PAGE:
It’s the Toronto film festival and Julia Louis-Dreyfus is looking superhip, dressed head to toe in chic black and sporting thick-rimmed cool-girl glasses. The look is a million miles from the appallingly dressed Elaine Benes, the Seinfeld character who made her a household face. But you can’t help thinking of Elaine when Louis-Dreyfus has the sort of encounter she probably gets all the time, as she’s buttonholed in a hotel corridor by a journalist who acts as if he’s bumped into an old friend. “Julia. Louise [sic]. Dreyfus. How are you?” he wheedles, before delivering a eulogy to her talents. She handles it with good grace, but you can spot the mischief lurking in her eyes and imagine her feeling tempted to respond with a classic Elaineism: “Are you kidding?!” It’s like the starting point for a Seinfeld episode, in which the gang rail for 22 minutes against inappropriate familiarity in total strangers.
Louis-Dreyfus describes awkward encounters as her version of humour heaven: “Wincey, shameful moments in human behaviour make me laugh really hard,” she says with a throaty chortle. For much of the film she is in Toronto to promote, Enough Said, you can observe her deploying all the comic weapons in her arsenal. Eva, a fiftysomething masseuse somewhat trudging her way through life, is a compendium of the traits we have come to expect from Louis-Dreyfus females: the deadpan wit, neurotic foibles and middle-class fixations that distinguish both Seinfeld’s Elaine and Veep’s Selina Meyer.
The actress has been such a fixture on the comedy landscape since Seinfeld debuted in 1990, it’s something of a miracle that Enough Said marks her first big-screen lead. Still, what a gem to hold out for: the fifth film from the writer-director Nicole Holofcener is a funny, tender, pin-sharp comedy-drama that examines middle age and empty-nest syndrome within the framework of an odd-couple romance.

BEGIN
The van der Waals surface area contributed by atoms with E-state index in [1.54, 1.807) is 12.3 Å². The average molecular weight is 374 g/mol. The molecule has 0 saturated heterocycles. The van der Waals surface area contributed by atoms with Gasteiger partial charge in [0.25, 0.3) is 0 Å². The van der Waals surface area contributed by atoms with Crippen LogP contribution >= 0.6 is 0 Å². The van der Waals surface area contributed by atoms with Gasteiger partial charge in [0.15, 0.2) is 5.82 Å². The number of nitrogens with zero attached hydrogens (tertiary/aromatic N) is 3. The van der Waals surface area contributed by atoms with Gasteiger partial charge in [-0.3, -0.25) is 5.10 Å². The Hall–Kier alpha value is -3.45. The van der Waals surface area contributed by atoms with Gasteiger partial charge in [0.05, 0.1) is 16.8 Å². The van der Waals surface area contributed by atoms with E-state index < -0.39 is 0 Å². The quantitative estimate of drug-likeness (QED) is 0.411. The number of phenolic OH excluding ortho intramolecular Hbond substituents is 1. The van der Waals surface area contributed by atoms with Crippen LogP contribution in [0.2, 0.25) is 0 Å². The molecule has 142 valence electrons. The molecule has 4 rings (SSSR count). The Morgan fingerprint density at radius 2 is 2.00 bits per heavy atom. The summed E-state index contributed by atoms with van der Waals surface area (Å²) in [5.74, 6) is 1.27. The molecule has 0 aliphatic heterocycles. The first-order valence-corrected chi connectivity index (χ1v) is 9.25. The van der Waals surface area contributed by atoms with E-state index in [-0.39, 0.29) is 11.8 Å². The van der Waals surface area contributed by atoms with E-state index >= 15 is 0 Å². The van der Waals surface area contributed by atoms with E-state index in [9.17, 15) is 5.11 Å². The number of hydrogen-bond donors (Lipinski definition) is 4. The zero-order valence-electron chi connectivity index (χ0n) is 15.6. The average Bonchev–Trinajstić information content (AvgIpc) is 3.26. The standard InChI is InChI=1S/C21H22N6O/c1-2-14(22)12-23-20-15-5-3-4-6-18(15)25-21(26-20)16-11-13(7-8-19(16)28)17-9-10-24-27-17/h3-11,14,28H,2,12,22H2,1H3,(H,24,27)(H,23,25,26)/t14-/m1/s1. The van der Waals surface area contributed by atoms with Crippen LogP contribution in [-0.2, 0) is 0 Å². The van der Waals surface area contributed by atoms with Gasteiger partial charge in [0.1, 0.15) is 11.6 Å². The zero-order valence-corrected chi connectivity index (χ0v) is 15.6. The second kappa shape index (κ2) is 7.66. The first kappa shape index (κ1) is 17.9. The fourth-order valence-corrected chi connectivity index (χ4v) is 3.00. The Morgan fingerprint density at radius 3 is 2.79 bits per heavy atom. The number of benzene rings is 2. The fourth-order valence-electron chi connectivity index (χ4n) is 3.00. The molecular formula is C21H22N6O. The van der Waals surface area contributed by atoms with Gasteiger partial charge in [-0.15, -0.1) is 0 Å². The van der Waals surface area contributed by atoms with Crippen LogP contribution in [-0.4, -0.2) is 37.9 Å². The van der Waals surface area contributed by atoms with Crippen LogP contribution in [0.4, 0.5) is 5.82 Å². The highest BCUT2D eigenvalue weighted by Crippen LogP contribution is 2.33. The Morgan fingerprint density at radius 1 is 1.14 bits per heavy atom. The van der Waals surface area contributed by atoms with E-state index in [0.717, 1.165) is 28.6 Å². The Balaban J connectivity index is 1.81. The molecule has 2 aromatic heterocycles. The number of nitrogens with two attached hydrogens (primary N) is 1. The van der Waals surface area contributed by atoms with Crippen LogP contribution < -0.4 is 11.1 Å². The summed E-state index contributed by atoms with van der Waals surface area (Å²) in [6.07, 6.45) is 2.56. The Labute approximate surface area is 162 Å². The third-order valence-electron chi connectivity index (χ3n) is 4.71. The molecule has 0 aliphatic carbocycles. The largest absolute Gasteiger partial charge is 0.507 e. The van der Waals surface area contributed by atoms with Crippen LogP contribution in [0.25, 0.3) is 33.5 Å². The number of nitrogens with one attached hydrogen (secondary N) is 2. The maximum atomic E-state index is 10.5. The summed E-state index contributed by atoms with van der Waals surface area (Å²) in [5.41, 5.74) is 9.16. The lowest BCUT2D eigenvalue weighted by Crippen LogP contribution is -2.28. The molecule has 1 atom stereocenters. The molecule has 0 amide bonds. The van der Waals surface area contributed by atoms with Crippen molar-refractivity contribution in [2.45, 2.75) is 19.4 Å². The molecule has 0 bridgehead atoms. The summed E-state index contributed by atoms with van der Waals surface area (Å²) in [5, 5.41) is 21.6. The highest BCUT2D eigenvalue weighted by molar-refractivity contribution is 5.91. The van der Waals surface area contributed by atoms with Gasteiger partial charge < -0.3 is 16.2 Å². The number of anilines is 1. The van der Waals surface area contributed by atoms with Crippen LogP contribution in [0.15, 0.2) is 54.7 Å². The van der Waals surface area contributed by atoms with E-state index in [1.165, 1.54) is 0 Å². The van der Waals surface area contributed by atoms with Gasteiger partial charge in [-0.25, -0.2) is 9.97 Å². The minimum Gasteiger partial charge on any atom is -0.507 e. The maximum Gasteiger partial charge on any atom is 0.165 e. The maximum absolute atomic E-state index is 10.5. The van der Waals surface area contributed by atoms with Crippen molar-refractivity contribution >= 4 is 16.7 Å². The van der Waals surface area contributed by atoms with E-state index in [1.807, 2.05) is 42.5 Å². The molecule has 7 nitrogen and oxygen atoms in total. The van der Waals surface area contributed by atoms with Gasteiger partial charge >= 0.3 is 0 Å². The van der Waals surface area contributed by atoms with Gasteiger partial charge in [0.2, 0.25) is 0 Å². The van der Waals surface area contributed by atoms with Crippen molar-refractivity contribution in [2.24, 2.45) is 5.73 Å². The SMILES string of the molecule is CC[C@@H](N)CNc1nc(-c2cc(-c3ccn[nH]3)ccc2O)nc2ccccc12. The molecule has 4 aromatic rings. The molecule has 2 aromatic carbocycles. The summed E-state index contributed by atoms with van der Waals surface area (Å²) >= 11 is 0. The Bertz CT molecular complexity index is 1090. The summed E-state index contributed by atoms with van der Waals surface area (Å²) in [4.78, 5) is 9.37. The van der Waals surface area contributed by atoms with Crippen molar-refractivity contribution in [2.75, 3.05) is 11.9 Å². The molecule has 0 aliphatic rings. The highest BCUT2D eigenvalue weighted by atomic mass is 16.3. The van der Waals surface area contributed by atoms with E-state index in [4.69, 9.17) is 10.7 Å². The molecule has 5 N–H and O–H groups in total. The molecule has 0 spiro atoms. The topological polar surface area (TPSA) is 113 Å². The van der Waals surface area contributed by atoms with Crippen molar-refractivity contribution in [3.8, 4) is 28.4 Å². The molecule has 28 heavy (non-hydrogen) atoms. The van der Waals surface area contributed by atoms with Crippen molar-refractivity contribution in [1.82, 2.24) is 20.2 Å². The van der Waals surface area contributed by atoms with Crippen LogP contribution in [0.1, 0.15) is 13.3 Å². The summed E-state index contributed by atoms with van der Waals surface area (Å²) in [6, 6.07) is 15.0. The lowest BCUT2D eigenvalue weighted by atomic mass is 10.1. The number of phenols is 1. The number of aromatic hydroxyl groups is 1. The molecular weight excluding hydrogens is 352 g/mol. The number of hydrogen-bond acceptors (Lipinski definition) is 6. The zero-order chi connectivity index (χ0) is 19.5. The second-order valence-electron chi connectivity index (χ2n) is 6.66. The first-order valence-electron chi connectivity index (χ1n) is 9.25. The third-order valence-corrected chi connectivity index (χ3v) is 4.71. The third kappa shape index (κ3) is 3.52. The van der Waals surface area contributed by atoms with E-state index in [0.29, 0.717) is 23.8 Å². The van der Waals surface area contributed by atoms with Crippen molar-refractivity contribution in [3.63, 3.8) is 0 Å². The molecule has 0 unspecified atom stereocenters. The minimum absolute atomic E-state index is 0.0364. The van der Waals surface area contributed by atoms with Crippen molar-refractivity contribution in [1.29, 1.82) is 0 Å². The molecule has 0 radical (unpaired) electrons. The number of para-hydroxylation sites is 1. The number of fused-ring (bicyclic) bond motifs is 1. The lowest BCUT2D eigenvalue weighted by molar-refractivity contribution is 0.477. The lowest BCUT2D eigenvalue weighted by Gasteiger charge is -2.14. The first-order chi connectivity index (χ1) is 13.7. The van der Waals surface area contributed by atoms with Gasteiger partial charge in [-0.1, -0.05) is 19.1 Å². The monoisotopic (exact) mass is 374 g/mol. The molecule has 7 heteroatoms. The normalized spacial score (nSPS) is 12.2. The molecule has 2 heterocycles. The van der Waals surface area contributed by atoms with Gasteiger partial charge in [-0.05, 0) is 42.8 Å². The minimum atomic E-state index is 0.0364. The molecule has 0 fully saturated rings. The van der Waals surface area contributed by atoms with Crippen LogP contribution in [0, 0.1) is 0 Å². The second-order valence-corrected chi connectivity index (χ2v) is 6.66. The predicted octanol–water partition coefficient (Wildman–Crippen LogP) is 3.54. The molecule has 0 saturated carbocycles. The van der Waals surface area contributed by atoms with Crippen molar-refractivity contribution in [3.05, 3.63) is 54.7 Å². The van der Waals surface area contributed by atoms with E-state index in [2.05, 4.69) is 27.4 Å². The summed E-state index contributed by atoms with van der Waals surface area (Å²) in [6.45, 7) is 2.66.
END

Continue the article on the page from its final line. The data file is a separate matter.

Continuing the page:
Louis-Dreyfus isn’t the only TV titan on screen. Enough Said arrives with the bittersweet distinction of being one of James Gandolfini’s last roles, and the first to surface since he died prematurely in June, aged 51. He plays Albert, a sweet, weary, slightly pathetic bear of a man for whom Eva falls before realising he’s the ex-husband of a new client (Catherine Keener). Louis-Dreyfus has long wanted to work with Holofcener, who has been tagged the female-centric Woody Allen for her witty, urbane, often personal relationship comedies. “Nicole’s work is about understanding flawed people with kind eyes, and I love that,” she says.
For directors and writers, working with Louis-Dreyfus must feel like being a violinist granted temporary possession of a Stradivarius. She is one of that breed of smart funnywomen whose humour is born of not being afraid to make fools of themselves. It’s a rich bloodline that includes her personal heroines Lucille Ball, Teri Garr and Madeline Kahn and, more recently, Tina Fey and her good friend Amy Poehler. “I like women who don’t operate out of fear, who just go for it,” she says. “I like ballsy women and all of those women” — that deep, throaty chuckle erupts — “they have balls, frankly.”
As does Louis-Dreyfus, a relentless improviser who brought her skills to bear “a ton” on Holofcener’s collaborative set. She is hesitant to single out which funny bits she fed in, but does cite the film’s poignant final scene, where she and Gandolfini helped Holofcener solve a thorny dilemma: how to conclude the story. When it was over, they fell into each other’s arms: “We knew we’d nailed it.”
Their scenes together are warm, funny and tender. Louis-Dreyfus describes Gandolfini variously as “a gentle giant”, “caring” and “endearing” — closer in real life, she found, to Albert than to any of his other characters (which, to be honest, is reassuring to hear). Gandolfini was also, according to both director and star, a bundle of raw nerves and anxiety on the set, jokingly telling Holofcener she should have hired George Clooney. “He felt undeserving,” Louis-Dreyfus recalls. “He kept saying, ‘Why am I playing this part? I don’t play the guy who gets the girl.’ ” But his insecurities, she says, “only made him that much more fall-in-lovable”.